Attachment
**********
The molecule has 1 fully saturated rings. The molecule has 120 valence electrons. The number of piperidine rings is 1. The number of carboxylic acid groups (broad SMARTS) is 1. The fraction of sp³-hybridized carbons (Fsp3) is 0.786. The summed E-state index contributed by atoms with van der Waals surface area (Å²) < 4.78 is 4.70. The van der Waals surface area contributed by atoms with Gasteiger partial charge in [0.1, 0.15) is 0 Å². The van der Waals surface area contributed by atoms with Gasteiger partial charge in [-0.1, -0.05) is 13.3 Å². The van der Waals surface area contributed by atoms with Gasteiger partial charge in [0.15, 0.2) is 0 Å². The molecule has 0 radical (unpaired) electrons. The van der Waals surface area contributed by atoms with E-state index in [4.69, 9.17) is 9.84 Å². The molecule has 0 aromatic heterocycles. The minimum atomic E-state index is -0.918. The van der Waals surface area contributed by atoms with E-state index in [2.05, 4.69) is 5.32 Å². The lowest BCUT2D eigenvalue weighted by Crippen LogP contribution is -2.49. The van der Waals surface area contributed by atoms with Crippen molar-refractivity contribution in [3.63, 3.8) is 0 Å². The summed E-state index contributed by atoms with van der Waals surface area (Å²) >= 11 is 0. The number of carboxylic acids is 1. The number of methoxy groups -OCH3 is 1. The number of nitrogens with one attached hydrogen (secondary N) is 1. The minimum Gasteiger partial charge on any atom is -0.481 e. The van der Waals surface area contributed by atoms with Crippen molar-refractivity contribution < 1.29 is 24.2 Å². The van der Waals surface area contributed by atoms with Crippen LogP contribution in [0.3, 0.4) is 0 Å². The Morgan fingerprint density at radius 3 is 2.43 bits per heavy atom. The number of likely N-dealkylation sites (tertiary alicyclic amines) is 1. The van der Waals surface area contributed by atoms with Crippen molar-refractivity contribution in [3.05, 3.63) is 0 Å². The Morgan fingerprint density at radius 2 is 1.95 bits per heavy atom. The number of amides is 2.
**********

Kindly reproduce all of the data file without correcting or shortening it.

The molecule has 1 fully saturated rings. The molecule has 120 valence electrons. The number of piperidine rings is 1. The number of carboxylic acid groups (broad SMARTS) is 1. The fraction of sp³-hybridized carbons (Fsp3) is 0.786. The summed E-state index contributed by atoms with van der Waals surface area (Å²) < 4.78 is 4.70. The van der Waals surface area contributed by atoms with Gasteiger partial charge in [0.1, 0.15) is 0 Å². The van der Waals surface area contributed by atoms with Gasteiger partial charge in [-0.1, -0.05) is 13.3 Å². The van der Waals surface area contributed by atoms with Gasteiger partial charge in [0.15, 0.2) is 0 Å². The molecule has 0 radical (unpaired) electrons. The van der Waals surface area contributed by atoms with E-state index in [4.69, 9.17) is 9.84 Å². The molecule has 0 aromatic heterocycles. The minimum atomic E-state index is -0.918. The van der Waals surface area contributed by atoms with E-state index in [2.05, 4.69) is 5.32 Å². The lowest BCUT2D eigenvalue weighted by Crippen LogP contribution is -2.49. The van der Waals surface area contributed by atoms with Crippen molar-refractivity contribution in [3.63, 3.8) is 0 Å². The summed E-state index contributed by atoms with van der Waals surface area (Å²) >= 11 is 0. The number of carboxylic acids is 1. The number of methoxy groups -OCH3 is 1. The number of nitrogens with one attached hydrogen (secondary N) is 1. The minimum Gasteiger partial charge on any atom is -0.481 e. The van der Waals surface area contributed by atoms with Crippen molar-refractivity contribution < 1.29 is 24.2 Å². The van der Waals surface area contributed by atoms with Crippen LogP contribution in [0.3, 0.4) is 0 Å². The Morgan fingerprint density at radius 3 is 2.43 bits per heavy atom. The number of likely N-dealkylation sites (tertiary alicyclic amines) is 1. The van der Waals surface area contributed by atoms with Crippen molar-refractivity contribution in [3.05, 3.63) is 0 Å². The Morgan fingerprint density at radius 2 is 1.95 bits per heavy atom. The number of amides is 2.